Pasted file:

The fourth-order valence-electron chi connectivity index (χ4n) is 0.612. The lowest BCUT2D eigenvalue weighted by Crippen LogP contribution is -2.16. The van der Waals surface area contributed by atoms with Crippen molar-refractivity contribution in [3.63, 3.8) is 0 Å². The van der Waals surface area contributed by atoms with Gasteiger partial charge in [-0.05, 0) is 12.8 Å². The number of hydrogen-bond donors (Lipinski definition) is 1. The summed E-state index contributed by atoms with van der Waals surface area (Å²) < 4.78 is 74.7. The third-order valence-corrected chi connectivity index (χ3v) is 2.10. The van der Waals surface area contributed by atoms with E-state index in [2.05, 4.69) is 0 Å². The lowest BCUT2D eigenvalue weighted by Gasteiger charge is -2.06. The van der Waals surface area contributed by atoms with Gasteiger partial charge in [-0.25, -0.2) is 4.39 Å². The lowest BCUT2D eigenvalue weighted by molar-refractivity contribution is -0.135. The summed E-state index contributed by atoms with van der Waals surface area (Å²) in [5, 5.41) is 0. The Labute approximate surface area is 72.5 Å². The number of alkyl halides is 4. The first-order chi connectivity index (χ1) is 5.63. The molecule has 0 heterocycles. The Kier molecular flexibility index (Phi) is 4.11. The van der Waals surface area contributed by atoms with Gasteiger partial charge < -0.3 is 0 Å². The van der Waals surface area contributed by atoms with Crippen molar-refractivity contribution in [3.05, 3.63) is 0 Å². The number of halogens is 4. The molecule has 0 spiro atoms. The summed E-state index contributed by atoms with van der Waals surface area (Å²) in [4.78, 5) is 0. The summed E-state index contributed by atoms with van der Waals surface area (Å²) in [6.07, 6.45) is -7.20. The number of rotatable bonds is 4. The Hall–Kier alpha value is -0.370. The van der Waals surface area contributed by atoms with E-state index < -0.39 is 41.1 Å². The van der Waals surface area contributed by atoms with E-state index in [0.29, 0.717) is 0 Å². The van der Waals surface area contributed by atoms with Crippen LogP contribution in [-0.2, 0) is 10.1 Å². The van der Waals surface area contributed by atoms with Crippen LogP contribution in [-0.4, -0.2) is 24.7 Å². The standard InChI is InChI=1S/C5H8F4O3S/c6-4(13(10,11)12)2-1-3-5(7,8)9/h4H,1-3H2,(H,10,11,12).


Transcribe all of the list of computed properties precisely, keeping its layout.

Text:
The fourth-order valence-electron chi connectivity index (χ4n) is 0.612. The lowest BCUT2D eigenvalue weighted by Crippen LogP contribution is -2.16. The van der Waals surface area contributed by atoms with Crippen molar-refractivity contribution in [3.63, 3.8) is 0 Å². The van der Waals surface area contributed by atoms with Gasteiger partial charge in [-0.05, 0) is 12.8 Å². The number of hydrogen-bond donors (Lipinski definition) is 1. The summed E-state index contributed by atoms with van der Waals surface area (Å²) < 4.78 is 74.7. The third-order valence-corrected chi connectivity index (χ3v) is 2.10. The van der Waals surface area contributed by atoms with E-state index in [2.05, 4.69) is 0 Å². The lowest BCUT2D eigenvalue weighted by Gasteiger charge is -2.06. The van der Waals surface area contributed by atoms with Gasteiger partial charge in [-0.25, -0.2) is 4.39 Å². The lowest BCUT2D eigenvalue weighted by molar-refractivity contribution is -0.135. The summed E-state index contributed by atoms with van der Waals surface area (Å²) in [5, 5.41) is 0. The Labute approximate surface area is 72.5 Å². The number of alkyl halides is 4. The first-order chi connectivity index (χ1) is 5.63. The molecule has 0 heterocycles. The Kier molecular flexibility index (Phi) is 4.11. The van der Waals surface area contributed by atoms with Gasteiger partial charge < -0.3 is 0 Å². The van der Waals surface area contributed by atoms with Crippen molar-refractivity contribution in [3.05, 3.63) is 0 Å². The number of halogens is 4. The molecule has 0 spiro atoms. The summed E-state index contributed by atoms with van der Waals surface area (Å²) in [4.78, 5) is 0. The summed E-state index contributed by atoms with van der Waals surface area (Å²) in [6.07, 6.45) is -7.20. The number of rotatable bonds is 4. The Hall–Kier alpha value is -0.370. The van der Waals surface area contributed by atoms with E-state index < -0.39 is 41.1 Å². The van der Waals surface area contributed by atoms with E-state index in [0.29, 0.717) is 0 Å². The van der Waals surface area contributed by atoms with Crippen LogP contribution in [-0.2, 0) is 10.1 Å². The van der Waals surface area contributed by atoms with Crippen LogP contribution in [-0.4, -0.2) is 24.7 Å². The standard InChI is InChI=1S/C5H8F4O3S/c6-4(13(10,11)12)2-1-3-5(7,8)9/h4H,1-3H2,(H,10,11,12).